I am thankful for every single angel he has sent my way.
On September 11th, 2001, Jim Jenkins woke up to the nightmare that was 9/11. A few days later, he was headed for Ground Zero in his official capacity as a US Navy Chaplain. Deeply affected by what he experienced there, Jim has decided to share his story with the world as we approach the 20th anniversary of 9/11.
Through his encounters with the victims’ families, political leaders like Rudy Giuliani, and celebrities like Elton John, Jim saw God show up in very unique and amazing ways during his time serving at Ground Zero.
And on the 9th Day
God looked down on his wide eyed children and said they need a companion
So God made a Dog
God said I need somebody to wake up and give kisses, pee on a tree, sleep all day, wake up again, give more kisses, and then stay up till midnight basking in the glow of the television set.
So God made a Dog
God said I need somebody willing to sit, then stay, then roll over then with no ego or complaint dress in hats they do not need and costumes they do not understand. I need somebody who can break wind without a first thought or second thought. Who can chase tails, sniff crotches, fetch sticks and lift spirits with a lick. Somebody no matter what you didn’t do, or couldn’t take, or didn’t win, or couldn’t make will love you without judgment just the same.
So God made a Dog
God said I need somebody strong enough to pull sleds and find bombs, yet gentle enough to love babies and lead the blind. Somebody who will spend all day on a couch with the resting head and supportive eyes to lift the spirits of a broken heart.
So God made a Dog
It had to be somebody who would remain patient and loyal even thru loneliness. Somebody to care, cuddle, snuggle and nuzzle, and cheer and charm and snore and slobber and eat the trash and chase the squirrels. Somebody who would bring a family together with selflessness of an open heart. Somebody who would bark, and then pant, and then reply with the rapid wag of tail when their best friend says lets go for a ride in the car.
So God made a Dog
God said I need somebody who would stand at your side when the world around you collapses. Somebody to lie next to you during the long nights of pain and sorrow when it hurts to move, or talk, or think, or be. Somebody to stand guard, play games, snore for hours, and repeat as needed. Somebody to give you strength when you have none of your own. Somebody to fight when you have no fight left, to hold onto your soul as if it were their favorite toy, playing tug of war to keep you in this world. Somebody to be your companion and guide in this world and the next. Somebody to wait for you on the other side or stand guard in your absence until they can join you for eternity.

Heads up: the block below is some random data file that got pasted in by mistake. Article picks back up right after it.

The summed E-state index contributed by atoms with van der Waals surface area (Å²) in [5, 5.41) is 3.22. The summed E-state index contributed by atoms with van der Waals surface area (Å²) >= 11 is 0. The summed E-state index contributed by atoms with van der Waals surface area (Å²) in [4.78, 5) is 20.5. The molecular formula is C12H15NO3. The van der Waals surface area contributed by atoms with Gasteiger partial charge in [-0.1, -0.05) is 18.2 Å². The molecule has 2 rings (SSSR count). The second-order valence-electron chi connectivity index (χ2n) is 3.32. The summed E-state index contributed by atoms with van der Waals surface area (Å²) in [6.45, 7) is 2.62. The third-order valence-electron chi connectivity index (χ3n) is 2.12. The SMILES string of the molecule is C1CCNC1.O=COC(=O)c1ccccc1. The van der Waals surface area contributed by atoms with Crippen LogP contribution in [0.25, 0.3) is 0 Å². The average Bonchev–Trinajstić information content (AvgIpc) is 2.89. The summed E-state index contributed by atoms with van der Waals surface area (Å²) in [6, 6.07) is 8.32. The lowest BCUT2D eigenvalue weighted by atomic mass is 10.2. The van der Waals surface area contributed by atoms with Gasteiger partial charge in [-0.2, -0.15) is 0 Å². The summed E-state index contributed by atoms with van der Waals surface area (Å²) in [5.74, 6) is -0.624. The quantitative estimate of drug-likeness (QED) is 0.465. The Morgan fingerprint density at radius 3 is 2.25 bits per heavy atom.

So God made a Dog
"Battlefield Sallie," a brindle Staffordshire Bull Terrier, was the regimental mascot for the 11th Pennsylvania Volunteer Infantry. Given to 1st Lt William R. Terry as a four-week old puppy, Sallie grew up among the men of the regiment. Sallie followed the men on marches and to the battlefield. At the Battle of Gettysburg, the dog got separated from the unit. Unable to find her way, Sallie returned to the Union battle line at Oak Ridge, where she stood guard over the dead and wounded. The dog continued her faithful service through February, 1865, when she was struck by a bullet to her head in the battle of Hatcher's Run, Virginia. She was buried on the field of battle. For her devotion to the men, Sallie is memorialized at the 11th Pennsylvania monument erected at Gettysburg.
Because of his remarkable loyalty, Hachikō is a national hero in Japan – and in our hearts. Hundreds of people flock to his statue every day at Shibuya Train Station in Tokyo, to capture a photo with the beloved Akita and bask in his pure and loving light.
The dog. through his incredible loyalty to his deceased master, changed the world for many homeless dogs. Click the link to read his remarkable story. Watch the movie with a box of tissues.
Corporal Megan Leavey grew up in Valley Cottage, NY. After the tragic events of 9/11, she left college and joined the Marines. She attended boot camp at Parris Island, SC and underwent a further year of training, including Marine Combat, Military Police, and K9 training. CPL Leavey was stationed in Camp Pendleton, CA as part of the Military Police K9 section and was partnered with a Military Working Dog named Rex.
Another great one based on a true story. Get your box of tissues ready!
Sara Gold is a rising star at the United Animal Protection Agency (UAPA), a major animal rights organization that conducts animal rescues and lobbies for better animal welfare laws. Handpicked for a major assignment, Sara goes undercover as a college intern to infiltrate a suspected "puppy mill" run by the enigmatic Daniel Holloway.
While you watch this one, based on a true story, think about why you should support the little rescues in your area. Put your money where the heart really is!